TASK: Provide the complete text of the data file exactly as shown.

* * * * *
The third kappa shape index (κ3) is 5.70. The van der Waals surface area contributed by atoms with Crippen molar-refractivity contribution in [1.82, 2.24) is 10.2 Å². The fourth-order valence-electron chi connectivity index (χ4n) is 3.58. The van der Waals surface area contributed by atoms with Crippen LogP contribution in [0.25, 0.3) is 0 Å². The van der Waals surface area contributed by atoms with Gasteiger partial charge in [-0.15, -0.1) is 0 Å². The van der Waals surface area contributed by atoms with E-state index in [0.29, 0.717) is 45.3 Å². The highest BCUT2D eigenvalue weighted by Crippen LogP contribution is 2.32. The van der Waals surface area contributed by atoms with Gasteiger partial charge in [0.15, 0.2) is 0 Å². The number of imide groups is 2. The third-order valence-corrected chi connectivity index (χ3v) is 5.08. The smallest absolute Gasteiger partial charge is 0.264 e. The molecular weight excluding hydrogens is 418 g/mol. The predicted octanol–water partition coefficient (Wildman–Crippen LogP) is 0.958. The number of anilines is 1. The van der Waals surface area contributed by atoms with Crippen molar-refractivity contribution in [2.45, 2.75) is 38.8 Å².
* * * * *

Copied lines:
The third kappa shape index (κ3) is 5.70. The van der Waals surface area contributed by atoms with Crippen molar-refractivity contribution in [1.82, 2.24) is 10.2 Å². The fourth-order valence-electron chi connectivity index (χ4n) is 3.58. The van der Waals surface area contributed by atoms with Crippen LogP contribution in [0.25, 0.3) is 0 Å². The van der Waals surface area contributed by atoms with Gasteiger partial charge in [-0.15, -0.1) is 0 Å². The van der Waals surface area contributed by atoms with E-state index in [0.29, 0.717) is 45.3 Å². The highest BCUT2D eigenvalue weighted by Crippen LogP contribution is 2.32. The van der Waals surface area contributed by atoms with Gasteiger partial charge in [0.15, 0.2) is 0 Å². The number of imide groups is 2. The third-order valence-corrected chi connectivity index (χ3v) is 5.08. The smallest absolute Gasteiger partial charge is 0.264 e. The molecular weight excluding hydrogens is 418 g/mol. The predicted octanol–water partition coefficient (Wildman–Crippen LogP) is 0.958. The number of anilines is 1. The van der Waals surface area contributed by atoms with Crippen molar-refractivity contribution in [2.45, 2.75) is 38.8 Å².